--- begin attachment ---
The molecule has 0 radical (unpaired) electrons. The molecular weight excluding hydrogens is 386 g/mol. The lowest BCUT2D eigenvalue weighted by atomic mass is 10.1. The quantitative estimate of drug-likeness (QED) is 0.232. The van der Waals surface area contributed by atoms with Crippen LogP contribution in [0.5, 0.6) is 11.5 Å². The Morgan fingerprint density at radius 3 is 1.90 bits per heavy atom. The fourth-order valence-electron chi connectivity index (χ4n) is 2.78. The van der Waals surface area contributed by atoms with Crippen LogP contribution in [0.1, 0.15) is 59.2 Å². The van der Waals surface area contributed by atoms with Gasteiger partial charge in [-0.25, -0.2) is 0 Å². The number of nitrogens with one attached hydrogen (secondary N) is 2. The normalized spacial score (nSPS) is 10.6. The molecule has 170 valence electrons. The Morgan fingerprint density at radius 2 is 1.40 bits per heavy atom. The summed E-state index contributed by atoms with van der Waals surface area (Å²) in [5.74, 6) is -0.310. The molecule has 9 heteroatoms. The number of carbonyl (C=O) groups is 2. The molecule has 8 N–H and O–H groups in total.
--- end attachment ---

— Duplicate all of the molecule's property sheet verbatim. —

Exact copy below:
The molecule has 0 radical (unpaired) electrons. The molecular weight excluding hydrogens is 386 g/mol. The lowest BCUT2D eigenvalue weighted by atomic mass is 10.1. The quantitative estimate of drug-likeness (QED) is 0.232. The van der Waals surface area contributed by atoms with Crippen LogP contribution in [0.5, 0.6) is 11.5 Å². The Morgan fingerprint density at radius 3 is 1.90 bits per heavy atom. The fourth-order valence-electron chi connectivity index (χ4n) is 2.78. The van der Waals surface area contributed by atoms with Crippen LogP contribution in [0.1, 0.15) is 59.2 Å². The van der Waals surface area contributed by atoms with Gasteiger partial charge in [-0.25, -0.2) is 0 Å². The number of nitrogens with one attached hydrogen (secondary N) is 2. The normalized spacial score (nSPS) is 10.6. The molecule has 170 valence electrons. The Morgan fingerprint density at radius 2 is 1.40 bits per heavy atom. The summed E-state index contributed by atoms with van der Waals surface area (Å²) in [5.74, 6) is -0.310. The molecule has 9 heteroatoms. The number of carbonyl (C=O) groups is 2. The molecule has 8 N–H and O–H groups in total.